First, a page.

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Ankle Discoloration: Causes and Treatment Options

Ankle Discoloration: Causes and Treatment Options

Discolored ankles can be unsightly to look at and affect your self-esteem and confidence, but what causes the discoloration and is there anything that can be done about it? If you’ve been skipping skirts and shorts because of the color of your ankles, Dr. Clement Banda has the lowdown on what’s causing the discoloration and how to treat it.

Discolored ankles is a sign of venous insufficiency

Your veins are responsible for returning your deoxygenated blood back to your heart, but the veins in your legs have a tough job fighting gravity to force the blood upward. Poor blood flow from your veins can affect your ankles and lower legs by leaving hemosiderin deposits behind.

Hemosiderin is a protein compound that stores the iron from your blood in your body’s tissues. Sometimes deposits of hemosiderin can accumulate under your skin when your blood flow is too insufficient to return the excess iron to your immune system to be cleared away, leaving dark pigmentation in your ankles known as “stasis dermatitis.”

A common cause of vein insufficiency is varicose veins

Your veins may become varicose when they have been damaged due to faulty valves. When valves in your veins are functioning correctly, they allow the blood to pass through on its route back up to your heart. But when they’re faulty, they can prevent some of the blood from making that journey.

The blood that can’t get through pools in your feet, ankles, and legs creating a thick, gnarled vein — what we call a “varicose vein.” Although the effects of varicose veins are twisted and unsightly veins and discoloured ankles, it’s not just cosmetic damage that’s taking place here. Pooling blood can cause edema (swelling), affecting the health of your skin; and you’re more likely to develop other issues with your veins, such as venous stasis ulcers.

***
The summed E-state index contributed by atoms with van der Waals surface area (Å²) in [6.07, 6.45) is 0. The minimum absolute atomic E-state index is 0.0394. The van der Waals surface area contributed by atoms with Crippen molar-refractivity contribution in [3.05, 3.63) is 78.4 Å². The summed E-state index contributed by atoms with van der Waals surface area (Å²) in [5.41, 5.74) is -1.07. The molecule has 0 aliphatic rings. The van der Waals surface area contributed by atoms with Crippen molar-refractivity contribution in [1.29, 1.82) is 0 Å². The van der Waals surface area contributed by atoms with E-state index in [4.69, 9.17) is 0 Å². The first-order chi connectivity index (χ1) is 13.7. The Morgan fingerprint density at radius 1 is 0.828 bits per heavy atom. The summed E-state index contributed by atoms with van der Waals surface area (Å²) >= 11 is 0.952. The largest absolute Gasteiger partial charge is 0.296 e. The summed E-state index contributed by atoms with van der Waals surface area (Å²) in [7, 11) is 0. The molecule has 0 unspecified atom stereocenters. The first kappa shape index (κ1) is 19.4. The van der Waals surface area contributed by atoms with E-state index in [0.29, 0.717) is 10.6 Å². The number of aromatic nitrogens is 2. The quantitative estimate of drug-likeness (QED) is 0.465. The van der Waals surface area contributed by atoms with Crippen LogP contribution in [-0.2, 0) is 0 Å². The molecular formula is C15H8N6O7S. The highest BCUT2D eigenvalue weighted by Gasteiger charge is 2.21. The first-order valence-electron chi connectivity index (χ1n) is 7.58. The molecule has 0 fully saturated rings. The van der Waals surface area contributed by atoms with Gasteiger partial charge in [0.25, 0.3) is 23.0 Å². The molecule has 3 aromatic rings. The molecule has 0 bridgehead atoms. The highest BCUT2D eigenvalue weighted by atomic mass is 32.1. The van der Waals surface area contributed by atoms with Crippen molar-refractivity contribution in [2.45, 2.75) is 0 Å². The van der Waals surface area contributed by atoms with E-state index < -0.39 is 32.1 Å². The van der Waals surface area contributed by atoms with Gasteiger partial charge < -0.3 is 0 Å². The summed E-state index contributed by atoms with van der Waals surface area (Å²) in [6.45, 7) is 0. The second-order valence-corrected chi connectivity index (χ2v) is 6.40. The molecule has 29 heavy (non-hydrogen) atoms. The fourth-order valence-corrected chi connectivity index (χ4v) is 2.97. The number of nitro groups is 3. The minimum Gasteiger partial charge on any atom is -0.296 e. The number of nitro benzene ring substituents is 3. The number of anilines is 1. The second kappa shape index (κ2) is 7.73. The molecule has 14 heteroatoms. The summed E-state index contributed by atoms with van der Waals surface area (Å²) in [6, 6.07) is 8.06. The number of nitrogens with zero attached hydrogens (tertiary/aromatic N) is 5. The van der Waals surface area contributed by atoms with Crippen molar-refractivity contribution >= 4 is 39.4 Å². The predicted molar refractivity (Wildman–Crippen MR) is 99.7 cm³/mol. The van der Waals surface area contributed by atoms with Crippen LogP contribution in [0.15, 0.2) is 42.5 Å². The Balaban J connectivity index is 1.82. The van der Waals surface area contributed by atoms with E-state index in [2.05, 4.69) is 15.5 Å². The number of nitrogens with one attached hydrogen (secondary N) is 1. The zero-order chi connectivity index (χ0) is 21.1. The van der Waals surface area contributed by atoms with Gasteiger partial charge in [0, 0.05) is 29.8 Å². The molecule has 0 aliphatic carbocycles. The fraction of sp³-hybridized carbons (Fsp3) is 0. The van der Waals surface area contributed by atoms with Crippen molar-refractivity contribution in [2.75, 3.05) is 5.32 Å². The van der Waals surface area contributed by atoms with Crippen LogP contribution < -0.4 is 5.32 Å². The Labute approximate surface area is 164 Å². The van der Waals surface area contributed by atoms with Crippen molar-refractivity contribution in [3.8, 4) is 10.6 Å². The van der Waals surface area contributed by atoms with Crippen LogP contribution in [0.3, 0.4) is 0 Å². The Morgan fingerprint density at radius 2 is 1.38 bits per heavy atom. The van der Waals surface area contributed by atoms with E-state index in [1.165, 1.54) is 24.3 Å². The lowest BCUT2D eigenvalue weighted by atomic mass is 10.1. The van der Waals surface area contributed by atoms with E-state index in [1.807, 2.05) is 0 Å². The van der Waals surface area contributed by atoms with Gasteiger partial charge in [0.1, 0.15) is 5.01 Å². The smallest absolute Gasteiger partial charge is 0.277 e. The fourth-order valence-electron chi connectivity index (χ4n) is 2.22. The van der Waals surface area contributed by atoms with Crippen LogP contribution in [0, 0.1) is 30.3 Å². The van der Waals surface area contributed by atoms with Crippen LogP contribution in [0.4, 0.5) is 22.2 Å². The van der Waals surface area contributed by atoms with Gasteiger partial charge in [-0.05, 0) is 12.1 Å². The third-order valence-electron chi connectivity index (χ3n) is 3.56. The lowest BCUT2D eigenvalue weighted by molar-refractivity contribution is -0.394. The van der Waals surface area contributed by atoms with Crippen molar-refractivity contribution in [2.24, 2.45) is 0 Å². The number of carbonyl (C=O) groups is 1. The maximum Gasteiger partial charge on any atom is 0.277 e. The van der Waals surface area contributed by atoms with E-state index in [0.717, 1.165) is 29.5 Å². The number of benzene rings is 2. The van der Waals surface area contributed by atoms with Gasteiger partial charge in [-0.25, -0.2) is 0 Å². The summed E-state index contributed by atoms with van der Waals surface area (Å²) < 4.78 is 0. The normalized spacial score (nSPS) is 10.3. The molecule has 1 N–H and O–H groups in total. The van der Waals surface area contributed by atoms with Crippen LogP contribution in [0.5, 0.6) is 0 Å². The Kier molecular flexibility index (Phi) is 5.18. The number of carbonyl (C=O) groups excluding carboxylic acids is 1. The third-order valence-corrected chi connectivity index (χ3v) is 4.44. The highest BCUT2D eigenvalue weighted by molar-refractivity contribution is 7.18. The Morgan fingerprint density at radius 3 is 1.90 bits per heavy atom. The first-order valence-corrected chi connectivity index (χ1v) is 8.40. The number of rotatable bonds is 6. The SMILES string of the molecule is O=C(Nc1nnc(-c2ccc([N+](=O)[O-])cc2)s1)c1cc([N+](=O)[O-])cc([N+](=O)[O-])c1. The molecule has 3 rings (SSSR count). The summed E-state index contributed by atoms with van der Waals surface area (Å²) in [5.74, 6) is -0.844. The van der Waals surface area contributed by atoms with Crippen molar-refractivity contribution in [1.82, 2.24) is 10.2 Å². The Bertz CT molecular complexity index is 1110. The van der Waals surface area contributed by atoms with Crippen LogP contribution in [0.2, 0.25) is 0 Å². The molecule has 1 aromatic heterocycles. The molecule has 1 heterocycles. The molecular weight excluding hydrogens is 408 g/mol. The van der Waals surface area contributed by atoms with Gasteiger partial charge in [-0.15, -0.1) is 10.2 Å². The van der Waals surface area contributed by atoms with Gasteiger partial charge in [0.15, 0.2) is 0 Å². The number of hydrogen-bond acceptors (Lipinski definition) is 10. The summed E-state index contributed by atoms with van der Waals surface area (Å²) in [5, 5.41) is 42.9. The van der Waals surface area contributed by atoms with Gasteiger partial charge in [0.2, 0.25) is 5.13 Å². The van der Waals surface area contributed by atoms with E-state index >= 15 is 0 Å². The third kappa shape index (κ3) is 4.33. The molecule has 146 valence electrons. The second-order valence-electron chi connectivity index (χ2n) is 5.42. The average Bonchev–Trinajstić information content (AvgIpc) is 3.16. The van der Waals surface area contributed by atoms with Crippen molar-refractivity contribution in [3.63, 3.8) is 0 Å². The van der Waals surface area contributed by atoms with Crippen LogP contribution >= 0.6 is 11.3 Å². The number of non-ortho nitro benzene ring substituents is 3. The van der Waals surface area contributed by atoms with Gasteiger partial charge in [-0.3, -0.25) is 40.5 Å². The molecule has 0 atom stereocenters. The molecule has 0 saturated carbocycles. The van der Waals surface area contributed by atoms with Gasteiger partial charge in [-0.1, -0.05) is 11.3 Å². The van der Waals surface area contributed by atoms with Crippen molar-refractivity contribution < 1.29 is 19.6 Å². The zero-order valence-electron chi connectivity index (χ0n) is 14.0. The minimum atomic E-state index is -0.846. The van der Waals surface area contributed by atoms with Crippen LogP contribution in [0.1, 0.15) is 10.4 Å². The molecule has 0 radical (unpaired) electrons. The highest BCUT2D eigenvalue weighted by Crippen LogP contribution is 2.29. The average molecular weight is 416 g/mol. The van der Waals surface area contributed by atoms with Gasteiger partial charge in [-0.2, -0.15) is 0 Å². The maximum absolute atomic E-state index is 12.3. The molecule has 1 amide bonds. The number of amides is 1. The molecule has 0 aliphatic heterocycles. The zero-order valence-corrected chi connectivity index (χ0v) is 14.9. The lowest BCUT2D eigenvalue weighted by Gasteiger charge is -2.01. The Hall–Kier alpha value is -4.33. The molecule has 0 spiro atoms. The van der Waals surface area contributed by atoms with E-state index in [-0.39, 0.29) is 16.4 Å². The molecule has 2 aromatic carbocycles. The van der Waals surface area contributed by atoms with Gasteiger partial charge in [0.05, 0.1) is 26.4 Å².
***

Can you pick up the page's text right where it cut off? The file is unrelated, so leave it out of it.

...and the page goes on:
Sometimes traumatic events involving your veins can lead to them becoming damaged and unable to return blood flow sufficiently back to your heart. Deep vein thrombosis (DVT), trauma from an injury, or certain surgical procedures can also cause damage and ankle discoloration.

The cause of your ankle discoloration is evaluated by using a color duplex ultrasound. This creates an image using soundwaves that enables Dr. Banda to see if there are any blood clots, changes to the blood vessels in your legs and ankles, and where there is reduced blood flow.

Dr. Banda tailors a treatment plan to manage and reduce your ankle discoloration

A starting point for treatment is compression therapy. Using custom-fitted medical stockings, the circulation in your legs is improved by the stockings squeezing them to encourage the blood to flow past the faulty valves and back up to your heart, rather than pooling and causing damage. Compression therapy is most effective when combined with lifestyle changes such as walking regularly and preventing long periods standing or sitting in one position to encourage healthy blood flow.

When these conservative approaches can’t treat the venous insufficiency effectively, minimally invasive procedures are the next step. These include:

Ambulatory phlebectomy: Dr. Banda makes small slits in your skin to remove the superficial varicose veins.

Endovenous ablation: Radiofrequency or laser energy cauterizes and closes the abnormal veins in your legs.

Ultrasound-guided foam sclerotherapy: A foam solution (sclerosant) is injected into your varicose veins guided by ultrasound to push the blood out of the vein, forcing it to close.

When the faulty veins have been closed or removed, the blood in your legs is rerouted to healthier veins to create a better blood flow that prevents the blood from pooling again. As the venous insufficiency is resolved, the hemosiderin deposits can be cleared by your immune system to break down the pigmentation.

If you have discolored ankles and want to resolve the venous insufficiency causing the problem, book your consultation with Dr. Banda today here at MD Vein & Skin Specialists in Owen Brown and Colombia, Maryland.

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